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September 08, 2009


Shrimp Broth Dominic Armato

This isn't exactly how I wanted to see Mexico.

Don't misunderstand, I couldn't have been more thrilled to head down to Mexico City, especially since it's the first time I've left the country in over two years -- the longest stretch I've gone stateside, I believe, since I was twelve years old. But a mere 29 hours on the ground, most of that eaten by work, doesn't exactly leave much time for exploration and culinary pursuits.

While shuttling from meeting to meeting in a subcompact with the windows rolled down, my head would suddenly be filled with the dizzying aroma of charred meats and hot tortillas griddled on the comals of the makeshift outdoor markets that inhabit even the smallest patches of bare ground, only to lose the scent as we'd turn another dusty corner and ride on. The street food of Mexico City is legendary. I wanted nothing more than to hop out at the first stop light and stuff myself full of as much as I could get my hands on until our hosts -- wondering what kind of insanity had touched their guest's head -- could catch up to me and usher me back to the car. Of course, they took us out to lunch. But it was more of a tease than a taste.

Cebiche de CamarónDominic Armato

Mariscos seemed an odd choice of culinary genre for the landlocked Distrito Federal, but I'm a sucker for fish of any fashion so I would have found it difficult to object even if I'd thought it appropriate. The venue, as it turned out, was a chain called Fisher's with a couple dozen locations as far-flung as Miami, all sleek and modern and looking about as Mexican as a California Pizza Kitchen. Even the obligatory shrimp mascot, with his jaunty cap, looked unusually clean cut. But I've said before that I'm not anti-chain, just anti-junk, and anyplace that sends around carafes of soup before your napkin has even hit your lap is off on the right foot with me. They hand you a small glass and fill it with a heady, spiced shrimp broth and instruct you to squeeze in a little fresh lime from the pile in the center of the table before sipping as you peruse the menu. Take back the menu, leave the carafe and I'll consider myself a winner. Sadly, with a vocabulary limited to menu Spanish and whatever Sesame Street had taught me, I lacked the linguistic skills to pull off such a request with the wit necessary to make it anything less than grossly awkward. The menu would have to do.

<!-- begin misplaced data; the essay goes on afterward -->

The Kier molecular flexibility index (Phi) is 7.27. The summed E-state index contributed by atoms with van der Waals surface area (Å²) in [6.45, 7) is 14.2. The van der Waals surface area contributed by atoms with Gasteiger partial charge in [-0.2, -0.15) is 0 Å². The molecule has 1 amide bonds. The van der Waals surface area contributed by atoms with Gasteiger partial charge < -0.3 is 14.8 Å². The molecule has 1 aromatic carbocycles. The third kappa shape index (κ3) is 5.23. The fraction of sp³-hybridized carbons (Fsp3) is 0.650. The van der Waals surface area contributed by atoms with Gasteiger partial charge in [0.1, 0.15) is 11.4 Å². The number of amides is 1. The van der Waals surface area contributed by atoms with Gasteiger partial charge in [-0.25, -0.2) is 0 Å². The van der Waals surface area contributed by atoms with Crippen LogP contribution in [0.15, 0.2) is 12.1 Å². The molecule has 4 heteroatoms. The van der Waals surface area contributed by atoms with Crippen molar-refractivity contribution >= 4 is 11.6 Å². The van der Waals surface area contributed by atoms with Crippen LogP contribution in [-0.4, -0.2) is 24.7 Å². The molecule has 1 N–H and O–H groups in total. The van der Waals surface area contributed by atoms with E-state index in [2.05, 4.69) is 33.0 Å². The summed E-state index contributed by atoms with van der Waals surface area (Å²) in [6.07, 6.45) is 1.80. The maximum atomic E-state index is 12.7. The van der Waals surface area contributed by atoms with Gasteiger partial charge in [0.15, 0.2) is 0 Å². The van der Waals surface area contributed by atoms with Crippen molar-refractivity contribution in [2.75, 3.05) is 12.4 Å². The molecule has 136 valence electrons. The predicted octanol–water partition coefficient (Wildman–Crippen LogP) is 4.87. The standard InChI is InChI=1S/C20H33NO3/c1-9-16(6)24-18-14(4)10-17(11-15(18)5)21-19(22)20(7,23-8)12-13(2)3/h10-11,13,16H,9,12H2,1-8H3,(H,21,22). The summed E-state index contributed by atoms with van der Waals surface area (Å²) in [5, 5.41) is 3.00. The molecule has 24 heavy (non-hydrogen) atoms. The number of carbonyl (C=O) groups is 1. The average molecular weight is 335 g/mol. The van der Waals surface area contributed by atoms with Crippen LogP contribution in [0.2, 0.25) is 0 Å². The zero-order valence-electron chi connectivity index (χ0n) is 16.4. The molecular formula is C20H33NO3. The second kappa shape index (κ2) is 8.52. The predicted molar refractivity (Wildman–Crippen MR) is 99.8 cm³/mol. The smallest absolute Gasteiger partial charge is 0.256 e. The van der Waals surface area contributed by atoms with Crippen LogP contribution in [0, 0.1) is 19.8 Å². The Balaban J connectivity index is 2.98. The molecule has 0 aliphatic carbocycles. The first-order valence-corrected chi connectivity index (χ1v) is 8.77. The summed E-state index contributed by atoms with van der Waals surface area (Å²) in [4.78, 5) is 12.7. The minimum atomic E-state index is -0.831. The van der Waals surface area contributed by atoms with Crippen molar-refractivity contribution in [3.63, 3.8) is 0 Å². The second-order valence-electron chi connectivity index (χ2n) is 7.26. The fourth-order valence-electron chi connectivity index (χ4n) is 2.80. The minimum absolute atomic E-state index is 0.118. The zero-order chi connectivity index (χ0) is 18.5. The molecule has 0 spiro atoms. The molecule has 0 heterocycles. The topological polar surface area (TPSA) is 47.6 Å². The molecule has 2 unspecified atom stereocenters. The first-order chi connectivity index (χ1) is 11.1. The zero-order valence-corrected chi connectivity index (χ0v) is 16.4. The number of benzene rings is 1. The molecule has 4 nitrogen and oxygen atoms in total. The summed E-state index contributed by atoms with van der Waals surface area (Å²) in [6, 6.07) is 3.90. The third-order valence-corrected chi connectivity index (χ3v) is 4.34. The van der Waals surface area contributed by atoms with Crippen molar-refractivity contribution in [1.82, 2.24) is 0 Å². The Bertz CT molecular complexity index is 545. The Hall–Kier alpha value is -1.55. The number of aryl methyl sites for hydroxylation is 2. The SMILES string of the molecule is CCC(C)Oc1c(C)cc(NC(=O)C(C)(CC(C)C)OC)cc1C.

Coctel de PulpoDominic Armato

Stuck on shrimp after our soupy amuse, I started with a shrimp ceviche that found fresh, sweet shrimp in a very, very light liquid along with avocado, fried tortilla strips and diced green olives. It was surprisingly light, which is the polite way of saying it lacked oomph. Its freshness made it enjoyable, but my interest waned midway through the plate. My traveling companion fared far better with his cold seafood variant, scoring an octopus cocktail with chunks of cold seafood, onions, cilantro, avocado and the usual ketchupy sauce, but this one I found exceptional. Partly due to the fact that it wasn't a total ketchupy mess and partly due to the smoky dried chile flavor in the background that left a slow, lingering burn after each bite, it was one of the better versions of the genre I've tasted, and probably my favorite item of the day.

Camarones a la DiablaDominic Armato

I scored only a fleeting taste of the Camarones a la Diabla, served hot in an earthenware bowl that reflected the earthiness of the dried chiles inside. It was intense stuff that cried out for acid -- which, come to think of it, was provided right there on the table. But with or without lime, I still thought it could have used a little more depth of flavor. I was completely unable to resist the Huachinango al Mojo de Ajo, even if it wasn't quite what I expected. The problem, I think, was my expectations and not its preparation. Where I anticipated a sauce to top my fried snapper, what I received was a pile of crumbly, fried garlic and a small side of mayonnaise. Not at all unwelcome, and for all I know entirely traditional, but not what I expected. I enjoyed it, even if I felt it was in need of some lubrication other than mayonnaise. It was fresh and crisply fried and whilst sucking the bones and seeking ever last morsel of flesh that I could extract from the beast, I looked up to see that my compatriots' plates had not only been cleaned but cleared as well. I was, indeed, too intent on my fish to notice.